Bar Savarin is named for Jean-Anthelme Brillat-Savarin, the author of the first book on gastronomy, published in 1825. It’s the creation of a group of southside hospitality folk who came together through a series of serendipitous conversations.

It’s the combined forces of Evan Georgopoulos (Bambam Deli & Discoteca), husband-and-wife team Denis Arbatov and Liz Garginian (Applehead Deli), Hugh Sanderson (Custodian Kitchen) and Christopher Keating (Grape & Grain).

In the two degrees of separation that is Melbourne hospitality, the group all knew of each other and, over the course of a month, had overlapping chats about their future plans. Sanderson, Garginian and Arbatov started discussing doing something new together. Georgopoulos mentioned to Arbatov that he wanted to sell Bambam and move into a wine-bar vibe. And Keating moved in down the road from Garginian and Arbatov and casually mentioned that he’d always wanted to own and run a bar. These chats happily brought the group together and they set to work converting Bambam into something a bit more Parisian.

Sanderson wanted to create a wine bar that he sees as “the cafe of the night”, and also to bring his classic French chef training into the mix. “I was mulling it over in the shower and thinking about Jean Brillat-Savarin who said, ‘To invite people to dine with us is to make ourselves responsible for their wellbeing for as long as they are under our roof.’

“That’s how I think about hospitality, and so I thought Bar Savarin would be a good name. That’s where it started and where the French look came in.”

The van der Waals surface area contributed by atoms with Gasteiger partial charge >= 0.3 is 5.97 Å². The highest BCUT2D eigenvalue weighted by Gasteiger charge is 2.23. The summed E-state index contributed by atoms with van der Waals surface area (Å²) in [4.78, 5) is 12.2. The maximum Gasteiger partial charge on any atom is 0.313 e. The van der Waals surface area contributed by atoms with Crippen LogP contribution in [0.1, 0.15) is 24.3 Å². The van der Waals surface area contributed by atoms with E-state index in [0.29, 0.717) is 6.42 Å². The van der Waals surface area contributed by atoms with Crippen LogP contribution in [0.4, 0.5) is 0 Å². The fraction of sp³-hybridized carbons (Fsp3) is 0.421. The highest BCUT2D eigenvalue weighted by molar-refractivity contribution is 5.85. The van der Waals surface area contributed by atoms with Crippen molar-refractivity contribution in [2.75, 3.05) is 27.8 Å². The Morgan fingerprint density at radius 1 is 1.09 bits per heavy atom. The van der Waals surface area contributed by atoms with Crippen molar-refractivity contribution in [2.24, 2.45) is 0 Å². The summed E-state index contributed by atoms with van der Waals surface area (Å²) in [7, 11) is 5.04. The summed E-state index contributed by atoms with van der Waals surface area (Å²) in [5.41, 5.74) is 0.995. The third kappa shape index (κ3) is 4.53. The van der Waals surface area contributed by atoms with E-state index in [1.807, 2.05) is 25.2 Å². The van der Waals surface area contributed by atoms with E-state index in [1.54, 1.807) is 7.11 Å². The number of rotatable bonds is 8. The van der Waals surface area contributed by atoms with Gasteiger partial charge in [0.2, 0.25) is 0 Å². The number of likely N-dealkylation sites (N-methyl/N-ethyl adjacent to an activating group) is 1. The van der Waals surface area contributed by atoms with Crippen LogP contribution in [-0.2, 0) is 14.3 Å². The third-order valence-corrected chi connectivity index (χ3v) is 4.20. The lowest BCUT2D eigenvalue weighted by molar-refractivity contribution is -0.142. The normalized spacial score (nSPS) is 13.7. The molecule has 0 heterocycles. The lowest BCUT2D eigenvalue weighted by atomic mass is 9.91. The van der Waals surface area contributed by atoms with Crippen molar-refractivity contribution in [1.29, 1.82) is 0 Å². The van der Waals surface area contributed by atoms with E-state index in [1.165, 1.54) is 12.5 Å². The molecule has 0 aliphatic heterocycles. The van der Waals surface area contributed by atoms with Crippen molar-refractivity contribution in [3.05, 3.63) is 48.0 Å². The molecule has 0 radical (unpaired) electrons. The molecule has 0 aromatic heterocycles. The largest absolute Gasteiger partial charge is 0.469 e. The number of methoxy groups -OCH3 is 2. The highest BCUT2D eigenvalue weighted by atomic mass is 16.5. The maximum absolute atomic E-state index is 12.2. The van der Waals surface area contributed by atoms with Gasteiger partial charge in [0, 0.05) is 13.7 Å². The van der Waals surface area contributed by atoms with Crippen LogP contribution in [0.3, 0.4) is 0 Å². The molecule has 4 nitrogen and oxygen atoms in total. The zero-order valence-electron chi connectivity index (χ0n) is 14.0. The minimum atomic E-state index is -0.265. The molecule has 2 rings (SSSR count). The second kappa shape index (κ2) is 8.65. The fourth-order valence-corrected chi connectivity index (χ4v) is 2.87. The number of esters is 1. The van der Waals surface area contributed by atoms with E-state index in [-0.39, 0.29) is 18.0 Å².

The space is decked out with dark No 18 Bentwood chairs, wood-panelled walls, French cutlery and linen napkins on the tables, and a series of arched mirrors along the back wall. When the sun drops below the horizon, the space comes into its own with the glow of candles and music that, Sanderson says, “always comes back to disco”.

Sanderson is on the pans, and he’s set out the menu so diners can share their way through bite-sized morsels (like smoked-potato doughnuts) to “petite assiette” and on to “substantiel” and “la fin” – because a meal is not over until dessert.

In a cross-cultural suggestion to “do as the Romans do”, the favourite staff meal is the flathead en papillote served with mussel butter and sea succulents from a Mornington Peninsula forager. They’re pretty keen on the mussels from Mount Martha and the “sexci” (their words) heirloom tomatoes too.

Keating changes the wine list daily to keep it fresh, from old-school vinos to ones from local vineyards, such as Delinquente Wine Co or Brave New Wine. There are 12 by the glass and, if you like what you’re sipping, you can take home a bottle via the bottle shop. Cocktails are classic – the list includes Negroni and Amaretto Sour, for example – but the G&T changes every 10 days, showcasing a different Australian botanical, such as lemon myrtle or wattleseed.

For Georgopoulos, Bar Savarin and this group is like living the dream. “No one has a strong ego and there is no dominant personality. We all lift each other up.”

Bar Savarin
132 Keys Road, Cheltenham

Wed to Sat 12pm–4pm
Fri 4pm–11pm